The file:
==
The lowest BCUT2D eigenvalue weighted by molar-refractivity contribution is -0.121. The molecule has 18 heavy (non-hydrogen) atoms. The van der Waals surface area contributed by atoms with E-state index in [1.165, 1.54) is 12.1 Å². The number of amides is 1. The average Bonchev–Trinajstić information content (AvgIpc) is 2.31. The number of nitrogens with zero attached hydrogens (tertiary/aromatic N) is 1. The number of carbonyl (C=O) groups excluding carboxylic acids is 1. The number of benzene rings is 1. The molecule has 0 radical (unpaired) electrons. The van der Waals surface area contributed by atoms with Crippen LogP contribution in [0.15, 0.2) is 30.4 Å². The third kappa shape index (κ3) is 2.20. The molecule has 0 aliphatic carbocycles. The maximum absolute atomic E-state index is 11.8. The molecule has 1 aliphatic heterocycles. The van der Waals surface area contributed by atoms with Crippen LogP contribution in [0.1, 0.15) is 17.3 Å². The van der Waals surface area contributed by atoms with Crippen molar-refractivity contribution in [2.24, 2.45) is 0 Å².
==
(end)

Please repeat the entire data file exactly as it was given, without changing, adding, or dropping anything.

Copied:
The lowest BCUT2D eigenvalue weighted by molar-refractivity contribution is -0.121. The molecule has 18 heavy (non-hydrogen) atoms. The van der Waals surface area contributed by atoms with E-state index in [1.165, 1.54) is 12.1 Å². The number of amides is 1. The average Bonchev–Trinajstić information content (AvgIpc) is 2.31. The number of nitrogens with zero attached hydrogens (tertiary/aromatic N) is 1. The number of carbonyl (C=O) groups excluding carboxylic acids is 1. The number of benzene rings is 1. The molecule has 0 radical (unpaired) electrons. The van der Waals surface area contributed by atoms with Crippen LogP contribution in [0.15, 0.2) is 30.4 Å². The third kappa shape index (κ3) is 2.20. The molecule has 0 aliphatic carbocycles. The maximum absolute atomic E-state index is 11.8. The molecule has 1 aliphatic heterocycles. The van der Waals surface area contributed by atoms with Crippen LogP contribution in [0.1, 0.15) is 17.3 Å². The van der Waals surface area contributed by atoms with Crippen molar-refractivity contribution in [2.24, 2.45) is 0 Å².